10. Jaragua. It's funny how ubiquitous the pupusa is in LA and how hard it can be to find in much of the rest of the country. Central America was one of the biggest sources of immigrants to LA in the 1980s and '90s, and while Guatemala and Honduras have some culinary representation, it's Salvadoran food which really took off, and pupusas, corn meal patties filled with meat, cheese and/or beans, became the most recognizable Salvadoran dish.  I used to rely on a tiny pupuseria near my house that made amazing disks, scorchingly hot and beautifully spiced, but while it's still there, it's pupusas have fallen on hard times. The best pupusas I eat now are the ones at Jaragua on Beverly, particularly the pupusa revuelta in which the pork and cheese meld together into a wonderful savory lava that oozes out when you cut into it. You can also get very good renditions of other Salvadoran staples, like pan con pavo, a giant turkey sandwich drenched in gravy, and salpicon, a dish of finely chopped beef, mint, radish and onion which resembles the Thai dish larb.

Honorable Mentions:  I wanted to keep this list to ten and create something that was actually usable for someone visiting town who wanted to have an experience that was both diverse and delicious, but of course, I left a lot out, so this is where I cheat and add some other great places that I was sorry to leave off.

It's hard to believe I couldn't fit a Oaxacan place on here - Guelaguetza is the most well known, and you probably need to go there if you've never been or if you're new to the cuisine, but I spend much more time eating clayudas (giant pizza-like discs of tortilla topped with beans, cabbage and meat) and mole at La Morenita Oaxaqueña and memelas (thick tortillas with beans and cheese) at Antequera de Oaxaca.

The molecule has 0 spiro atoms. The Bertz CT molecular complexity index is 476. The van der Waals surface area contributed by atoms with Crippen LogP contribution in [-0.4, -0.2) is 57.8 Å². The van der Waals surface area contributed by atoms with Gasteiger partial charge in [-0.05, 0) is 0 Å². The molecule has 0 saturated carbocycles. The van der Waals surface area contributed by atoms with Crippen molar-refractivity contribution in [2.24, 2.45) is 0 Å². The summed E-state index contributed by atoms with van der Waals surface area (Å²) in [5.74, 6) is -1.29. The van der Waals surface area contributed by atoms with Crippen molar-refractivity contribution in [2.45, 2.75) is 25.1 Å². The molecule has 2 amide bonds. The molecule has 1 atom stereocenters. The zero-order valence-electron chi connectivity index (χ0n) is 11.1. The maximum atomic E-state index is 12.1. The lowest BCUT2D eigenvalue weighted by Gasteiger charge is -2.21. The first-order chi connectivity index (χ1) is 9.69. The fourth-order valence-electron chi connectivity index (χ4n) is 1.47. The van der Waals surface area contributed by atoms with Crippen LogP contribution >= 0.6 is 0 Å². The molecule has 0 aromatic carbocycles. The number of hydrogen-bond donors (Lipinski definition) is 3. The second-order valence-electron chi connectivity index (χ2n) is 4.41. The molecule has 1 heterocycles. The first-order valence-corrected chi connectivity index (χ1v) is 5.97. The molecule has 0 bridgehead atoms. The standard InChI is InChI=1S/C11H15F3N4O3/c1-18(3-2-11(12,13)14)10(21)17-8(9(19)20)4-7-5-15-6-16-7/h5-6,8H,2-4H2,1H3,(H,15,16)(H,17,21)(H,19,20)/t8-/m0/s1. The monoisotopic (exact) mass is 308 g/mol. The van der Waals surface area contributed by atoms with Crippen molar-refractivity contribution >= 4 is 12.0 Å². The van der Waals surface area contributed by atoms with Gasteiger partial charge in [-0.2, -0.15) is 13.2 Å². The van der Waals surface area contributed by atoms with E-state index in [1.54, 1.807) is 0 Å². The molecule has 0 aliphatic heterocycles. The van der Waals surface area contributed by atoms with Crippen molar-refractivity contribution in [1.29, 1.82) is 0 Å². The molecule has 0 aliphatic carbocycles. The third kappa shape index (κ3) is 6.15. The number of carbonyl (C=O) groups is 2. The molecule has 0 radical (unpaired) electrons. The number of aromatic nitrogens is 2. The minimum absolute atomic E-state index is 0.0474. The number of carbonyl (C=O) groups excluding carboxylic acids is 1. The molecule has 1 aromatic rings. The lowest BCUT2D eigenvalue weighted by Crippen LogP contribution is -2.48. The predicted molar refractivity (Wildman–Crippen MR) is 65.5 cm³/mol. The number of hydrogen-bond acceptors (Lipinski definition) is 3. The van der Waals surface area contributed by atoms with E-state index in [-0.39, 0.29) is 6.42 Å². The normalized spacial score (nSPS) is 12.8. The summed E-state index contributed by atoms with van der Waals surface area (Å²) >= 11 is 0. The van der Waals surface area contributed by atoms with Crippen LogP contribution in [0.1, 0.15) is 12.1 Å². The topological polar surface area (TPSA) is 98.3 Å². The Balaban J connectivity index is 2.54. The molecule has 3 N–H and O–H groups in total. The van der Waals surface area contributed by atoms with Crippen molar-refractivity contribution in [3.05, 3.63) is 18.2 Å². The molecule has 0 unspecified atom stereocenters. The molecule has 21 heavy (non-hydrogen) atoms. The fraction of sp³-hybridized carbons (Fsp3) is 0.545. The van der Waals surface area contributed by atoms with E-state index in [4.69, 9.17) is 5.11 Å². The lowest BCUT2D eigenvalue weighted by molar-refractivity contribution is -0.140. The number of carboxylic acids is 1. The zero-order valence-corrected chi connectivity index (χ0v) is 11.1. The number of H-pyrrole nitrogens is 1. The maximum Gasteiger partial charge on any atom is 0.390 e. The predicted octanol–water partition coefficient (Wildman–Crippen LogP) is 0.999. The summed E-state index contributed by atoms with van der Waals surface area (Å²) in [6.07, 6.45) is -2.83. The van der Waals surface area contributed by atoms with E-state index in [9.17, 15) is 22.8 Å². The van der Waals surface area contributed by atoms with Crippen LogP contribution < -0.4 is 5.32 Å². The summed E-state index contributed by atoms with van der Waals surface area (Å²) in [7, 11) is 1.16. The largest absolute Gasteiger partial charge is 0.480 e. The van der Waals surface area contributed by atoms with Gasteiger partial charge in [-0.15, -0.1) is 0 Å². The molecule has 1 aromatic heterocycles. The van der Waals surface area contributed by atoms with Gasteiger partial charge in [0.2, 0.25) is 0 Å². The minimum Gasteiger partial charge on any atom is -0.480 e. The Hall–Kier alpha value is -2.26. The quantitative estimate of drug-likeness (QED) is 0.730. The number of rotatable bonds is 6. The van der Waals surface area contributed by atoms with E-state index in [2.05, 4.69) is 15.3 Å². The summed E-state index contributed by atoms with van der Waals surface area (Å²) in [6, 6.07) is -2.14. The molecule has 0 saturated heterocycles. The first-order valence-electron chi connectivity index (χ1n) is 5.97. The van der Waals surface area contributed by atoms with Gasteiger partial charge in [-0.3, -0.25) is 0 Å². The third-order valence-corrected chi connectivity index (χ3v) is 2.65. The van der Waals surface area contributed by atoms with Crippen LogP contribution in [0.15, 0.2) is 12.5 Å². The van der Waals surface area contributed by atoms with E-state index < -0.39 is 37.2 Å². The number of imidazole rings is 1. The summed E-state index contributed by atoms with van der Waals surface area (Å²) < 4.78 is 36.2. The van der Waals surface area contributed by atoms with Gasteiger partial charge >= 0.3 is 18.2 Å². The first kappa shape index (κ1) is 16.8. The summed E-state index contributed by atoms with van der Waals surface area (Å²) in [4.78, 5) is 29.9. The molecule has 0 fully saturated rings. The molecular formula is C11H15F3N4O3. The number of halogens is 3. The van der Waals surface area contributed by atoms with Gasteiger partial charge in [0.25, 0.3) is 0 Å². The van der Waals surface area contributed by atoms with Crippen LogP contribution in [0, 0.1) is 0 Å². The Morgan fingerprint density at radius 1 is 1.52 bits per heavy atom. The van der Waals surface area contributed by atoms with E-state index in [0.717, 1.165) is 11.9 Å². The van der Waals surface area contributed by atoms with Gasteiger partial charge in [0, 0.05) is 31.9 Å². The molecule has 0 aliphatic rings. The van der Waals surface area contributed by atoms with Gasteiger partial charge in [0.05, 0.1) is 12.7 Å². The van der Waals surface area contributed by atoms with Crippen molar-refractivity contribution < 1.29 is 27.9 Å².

There is amazing sushi in LA that's also very expensive. High end Japanese food is not my forte, but when I eat it, I like Sushi Park in Hollywood and Sushi One in Koreatown.

There is so much Korean food in LA, much of it excellent. If BBQ isn't your thing, it's worth trying the dol sot bi bim bap at Jeon Ju, the braised mackeral and kalbi at Seongbukdong and the roast pork bossam (sliced pork wrapped, taco-like, in radish slices) at Kobawoo House.

If you read LA Times critic Jonathan Gold's annual top 101 restaurants list, you'll find that ultra-high end Providence is always his number one pick. Sure, you could go to Providence, spend five to seven hundred dollars and eat very delicately prepared seafood dishes, but I've always preferred Providence chef Michael Cimarusti's, casual, New England seafoood joint, Connie and Ted's where you can get hot buttery lobster rolls (as well as the cold version), fried clams with bellies, oysters galore and other great seafood staples. Plus, there are weekend brunch specials like a fried clam breakfast sandwich with egg and aged Hook's cheddar and one of the city's best Bloody Marys.

Happy eating!  Did I leave anything out? Feel free to add or criticize in the comments, and if you're a local, I'd love to hear your top 10.

Friday, March 17, 2017

New Whiskey Labels: Jack, Bowman, Old MGP and More

This week's most interesting new labels from the federal TTB database: